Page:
While agreeing with other councillors that “we need better lines of communication,” Kelley also noted — despite clashing more obviously with Healy over the months and being the only member of the council to vote “present” instead of “yes” on the most recent renewal of his contract — that “under our form of government, the city manager runs the city. The rest of us give all sorts of advice.”
The process that denied the councillors a voice as well as basic information “may be a flaw in our structure of government,” Decker said.
Flaws in the report
Mainly, though, criticisms focused on flaws in the report. “What I don’t see in the report is accountability,” Decker said, while Reeves said more time was spent “assuring the police in the department that they would back the officer in question than was spent trying to resolve” unanswered questions from the arrest. Chief among those was how a 911 call describing two men of indeterminate race with suitcases turned into a police report of black men with backpacks.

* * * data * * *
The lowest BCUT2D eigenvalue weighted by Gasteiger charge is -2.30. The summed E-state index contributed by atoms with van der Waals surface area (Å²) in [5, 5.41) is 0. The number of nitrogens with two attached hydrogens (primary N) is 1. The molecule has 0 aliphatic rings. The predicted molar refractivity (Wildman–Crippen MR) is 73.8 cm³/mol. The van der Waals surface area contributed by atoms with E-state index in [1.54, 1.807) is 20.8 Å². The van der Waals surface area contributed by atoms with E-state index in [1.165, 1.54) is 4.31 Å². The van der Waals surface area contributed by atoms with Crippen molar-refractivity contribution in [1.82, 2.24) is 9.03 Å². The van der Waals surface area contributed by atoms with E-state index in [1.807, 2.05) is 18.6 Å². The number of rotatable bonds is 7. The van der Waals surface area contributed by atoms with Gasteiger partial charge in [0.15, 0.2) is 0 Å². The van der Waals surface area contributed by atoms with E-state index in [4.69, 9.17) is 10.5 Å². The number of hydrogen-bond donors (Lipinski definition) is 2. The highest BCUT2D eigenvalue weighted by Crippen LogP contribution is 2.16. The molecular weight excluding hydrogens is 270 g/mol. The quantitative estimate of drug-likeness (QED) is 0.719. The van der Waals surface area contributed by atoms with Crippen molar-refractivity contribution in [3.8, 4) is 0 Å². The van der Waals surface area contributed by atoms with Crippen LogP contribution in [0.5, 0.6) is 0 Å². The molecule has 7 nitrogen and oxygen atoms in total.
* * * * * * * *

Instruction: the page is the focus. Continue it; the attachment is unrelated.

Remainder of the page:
“If this report isn’t going to discuss that, we need one that does,” Kelley said.
The incident between Gates and Crowley took six minutes “and I’d be willing to swear it took less than six minutes for the district attorney to throw it in a waste can, because the falsity of this arrest was so patent, the law was so clear, that there’s no way this matter could go forward,” Clarey said, echoing Reeves in saying Crowley lured Gates out of his home into public view for “a clear false arrest.”
“This report is a shabby document,” he said. “There is one sentence I appreciate. It’s on Page 33 [where Haas] considers the arrest ‘an aberration.’ Well, that’s consoling to hear. We spent I suppose a quarter-million dollars hearing it … We could have also avoided this statement on Page 9 of the report, where one of the recommendations is that the city create a police commissioner’s advisory board.”
The holdout in the torrent of criticism was councillor Tim Toomey, who missed much of the hearing but came in toward the end, shortly before the council’s regular meeting began.
“None of us are perfect,” Toomey said, explaining that he was interested in moving on from the issues surrounding Gates’ arrest and the committee report. “Hopefully all of us will move forward as a community and not continue to point fingers of blame.”
He hadn’t read the report, he said.